The merger between class titans Det Norske Veritas and Germanischer Lloyd has received final approval from competition authorities and the new company will be operational beginning September 12, 2013.
The new company, formally known as DNV GL Group, dethrones ClassNK as the world’s largest ship and offshore classification society to the maritime industry with an estimated market share of 23% to 24% in the shipping classification market in terms of tonnage, according to the Wall Street Journal. DNV GL also takes the position as one of the top three management system certification bodies in the world, according to a press statement announcing the approval merger.
Competition authorities in South Korea, the USA, the EU and China have cleared the merger between the two companies, both of which will soon celebrate 150 years of independent operations. The new company will comprise 17,000 employees across 300 sites in more than 100 countries, and have revenues of EUR 2,500 million per year.
“It is with great pride that we can now inform that this vision-driven merger for growth has been cleared by the competition authorities in all four required jurisdictions,” says Henrik O. Madsen, who will head the new group as CEO. “The merging companies both represent leading market positions, complementary commercial positions and an acknowledged reputation for advanced technology and high quality and integrity.”
Madsen continues: “DNV GL will be uniquely positioned to offer a broader set of products and services, more in-depth expertise and a denser global network of sites second to none. And importantly, there is a strong commitment by both DNV and GL to the merged company continuing to invest heavily in technology, research and innovation.
“In today’s risk-sensitive environment, a company’s failure to manage risk properly may lead to adverse events, loss of life, damage to the environment or critical business consequences, putting trust and credibility at risk. I firmly believe that DNV GL will be in a stronger position to help companies manage their challenges in the new risk reality and enable them to advance the safety and sustainability of their operations,” emphasises Madsen.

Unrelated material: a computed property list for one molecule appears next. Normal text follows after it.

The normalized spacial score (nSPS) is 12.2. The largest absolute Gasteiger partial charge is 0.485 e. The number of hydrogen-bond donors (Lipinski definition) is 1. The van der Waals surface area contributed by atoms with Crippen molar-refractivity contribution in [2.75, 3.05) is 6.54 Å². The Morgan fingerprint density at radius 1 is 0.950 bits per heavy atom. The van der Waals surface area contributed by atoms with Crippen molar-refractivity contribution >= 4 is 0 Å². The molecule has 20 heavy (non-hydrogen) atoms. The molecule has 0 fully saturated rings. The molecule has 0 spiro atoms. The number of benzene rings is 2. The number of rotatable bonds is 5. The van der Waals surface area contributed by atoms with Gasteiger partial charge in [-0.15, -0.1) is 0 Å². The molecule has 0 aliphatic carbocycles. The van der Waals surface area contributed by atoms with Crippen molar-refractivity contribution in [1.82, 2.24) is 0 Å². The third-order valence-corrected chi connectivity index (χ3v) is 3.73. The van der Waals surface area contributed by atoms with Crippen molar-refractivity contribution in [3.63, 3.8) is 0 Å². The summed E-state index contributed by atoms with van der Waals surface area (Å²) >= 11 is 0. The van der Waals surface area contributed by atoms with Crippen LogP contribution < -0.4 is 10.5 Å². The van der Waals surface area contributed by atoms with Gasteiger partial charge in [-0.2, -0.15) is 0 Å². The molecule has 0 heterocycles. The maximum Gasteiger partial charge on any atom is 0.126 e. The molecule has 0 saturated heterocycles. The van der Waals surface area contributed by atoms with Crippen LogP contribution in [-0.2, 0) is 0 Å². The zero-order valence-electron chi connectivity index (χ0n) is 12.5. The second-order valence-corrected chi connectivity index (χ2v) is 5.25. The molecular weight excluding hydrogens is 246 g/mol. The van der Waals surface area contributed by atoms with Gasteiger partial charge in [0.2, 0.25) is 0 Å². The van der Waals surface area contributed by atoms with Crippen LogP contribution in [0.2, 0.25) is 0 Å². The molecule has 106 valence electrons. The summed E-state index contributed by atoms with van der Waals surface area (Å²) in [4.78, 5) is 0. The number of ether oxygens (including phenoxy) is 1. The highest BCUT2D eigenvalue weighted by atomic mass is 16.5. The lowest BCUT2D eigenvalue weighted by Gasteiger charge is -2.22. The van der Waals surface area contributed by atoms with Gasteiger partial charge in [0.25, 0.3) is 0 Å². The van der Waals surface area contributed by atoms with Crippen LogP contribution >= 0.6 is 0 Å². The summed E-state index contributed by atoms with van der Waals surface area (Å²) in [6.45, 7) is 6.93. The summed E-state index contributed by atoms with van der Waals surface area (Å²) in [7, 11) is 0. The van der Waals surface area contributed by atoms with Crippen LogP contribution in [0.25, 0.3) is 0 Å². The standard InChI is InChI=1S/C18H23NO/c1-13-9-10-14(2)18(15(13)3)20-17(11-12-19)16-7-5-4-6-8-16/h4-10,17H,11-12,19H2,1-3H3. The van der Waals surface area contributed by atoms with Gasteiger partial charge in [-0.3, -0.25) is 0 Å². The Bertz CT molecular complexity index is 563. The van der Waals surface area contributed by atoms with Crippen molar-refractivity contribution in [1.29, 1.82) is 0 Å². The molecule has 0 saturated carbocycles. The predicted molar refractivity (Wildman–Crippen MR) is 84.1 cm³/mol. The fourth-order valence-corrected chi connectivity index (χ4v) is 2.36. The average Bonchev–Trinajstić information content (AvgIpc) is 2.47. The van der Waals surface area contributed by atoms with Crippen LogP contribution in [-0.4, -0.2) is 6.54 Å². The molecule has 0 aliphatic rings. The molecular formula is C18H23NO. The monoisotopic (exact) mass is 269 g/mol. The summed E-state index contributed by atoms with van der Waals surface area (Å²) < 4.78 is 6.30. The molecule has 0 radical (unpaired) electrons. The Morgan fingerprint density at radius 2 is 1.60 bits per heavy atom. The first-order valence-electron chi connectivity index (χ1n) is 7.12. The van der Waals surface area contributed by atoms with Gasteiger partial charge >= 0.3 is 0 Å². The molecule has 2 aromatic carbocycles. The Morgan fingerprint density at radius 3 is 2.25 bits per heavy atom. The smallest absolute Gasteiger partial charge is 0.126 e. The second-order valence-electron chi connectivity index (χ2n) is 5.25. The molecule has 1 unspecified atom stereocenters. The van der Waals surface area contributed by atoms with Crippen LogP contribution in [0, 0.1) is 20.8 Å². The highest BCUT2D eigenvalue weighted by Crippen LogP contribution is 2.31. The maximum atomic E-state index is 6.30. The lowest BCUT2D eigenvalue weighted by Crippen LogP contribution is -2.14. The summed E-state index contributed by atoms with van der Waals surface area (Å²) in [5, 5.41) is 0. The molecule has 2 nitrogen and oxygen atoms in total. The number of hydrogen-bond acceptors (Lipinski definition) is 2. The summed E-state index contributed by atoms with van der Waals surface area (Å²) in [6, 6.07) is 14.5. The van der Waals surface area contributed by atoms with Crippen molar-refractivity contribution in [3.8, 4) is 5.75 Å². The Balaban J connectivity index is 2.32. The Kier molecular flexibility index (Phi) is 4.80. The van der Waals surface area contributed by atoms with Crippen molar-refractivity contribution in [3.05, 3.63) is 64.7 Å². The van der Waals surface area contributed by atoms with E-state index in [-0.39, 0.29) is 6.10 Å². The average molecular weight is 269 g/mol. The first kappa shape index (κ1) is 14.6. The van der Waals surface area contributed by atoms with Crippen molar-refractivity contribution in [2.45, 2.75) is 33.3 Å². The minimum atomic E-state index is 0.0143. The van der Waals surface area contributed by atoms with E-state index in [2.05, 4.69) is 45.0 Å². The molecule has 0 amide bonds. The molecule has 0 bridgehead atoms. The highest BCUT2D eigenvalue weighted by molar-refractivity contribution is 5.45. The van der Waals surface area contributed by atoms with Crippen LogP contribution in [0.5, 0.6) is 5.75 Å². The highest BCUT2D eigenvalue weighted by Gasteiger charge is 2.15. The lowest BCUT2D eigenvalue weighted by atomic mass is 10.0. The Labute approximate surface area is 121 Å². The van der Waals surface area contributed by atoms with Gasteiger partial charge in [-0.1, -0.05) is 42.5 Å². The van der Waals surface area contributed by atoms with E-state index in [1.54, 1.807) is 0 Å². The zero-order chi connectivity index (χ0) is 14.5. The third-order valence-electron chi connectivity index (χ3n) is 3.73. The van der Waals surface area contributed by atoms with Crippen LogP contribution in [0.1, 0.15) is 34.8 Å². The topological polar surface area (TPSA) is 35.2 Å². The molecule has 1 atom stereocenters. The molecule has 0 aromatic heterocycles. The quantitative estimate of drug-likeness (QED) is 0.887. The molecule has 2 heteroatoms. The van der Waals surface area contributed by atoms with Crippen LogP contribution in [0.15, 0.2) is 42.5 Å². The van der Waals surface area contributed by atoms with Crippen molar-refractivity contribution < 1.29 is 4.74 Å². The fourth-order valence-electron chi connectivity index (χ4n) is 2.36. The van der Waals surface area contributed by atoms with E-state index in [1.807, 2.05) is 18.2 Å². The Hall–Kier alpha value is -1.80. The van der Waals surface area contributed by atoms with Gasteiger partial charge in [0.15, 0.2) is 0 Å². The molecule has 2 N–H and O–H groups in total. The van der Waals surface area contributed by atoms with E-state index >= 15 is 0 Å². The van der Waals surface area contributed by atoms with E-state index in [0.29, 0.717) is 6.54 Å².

DNV, with headquarters in Oslo, Norway, is widely regarded for their expertise in the offshore energy sector, a talent developed while pioneering the development of harsh environment oil fields offshore Norway, and around the world, over the past few decades. Besides the maritime and offshore oil and gas sectors, DNV has further diversified their business over the years to cover the aviation, energy, healthcare, food and beverage, IT and telecom, petrochemical and rail sectors with offices in 100 countries.
Germanischer Lloyd, headquartered in Hamburg, Germany has a strong reputation in the maritime sector, and is known for their particular expertise in the containership sector. Through a number of acquisitions between 2004 and 2010 however, GL gained formidable strength in the offshore oil and gas sector which culminated in 2010 when they acquired London-based offshore consultancy Noble Denton.
The new company will be headquartered and registered in Norway. The DNV Foundation will hold 63.5 %, while GL’s owner Mayfair SE will hold 36.5 % of the shares.
News of the merger was first announced in December 2012. DNV GL says that the past six months laid emphasis on integration planning so that the new company is ready to start operating as one company. Former DNV and GL customers will maintain the same contact points in DNV and GL as the integration moves forward. In addition, all certificates and approvals from DNV and GL will remain valid. In the coming months, DNV GL says, the company will accelerate integration processes to ensure consistent and continuous service operations, avoiding any business interruption for customers.
“We look forward to offering the best capabilities of our respective organisations to further advance the industries we serve and make a global impact for a safe and sustainable future – a safer, smarter and greener future for our customers and society at large,” concludes Henrik O. Madsen.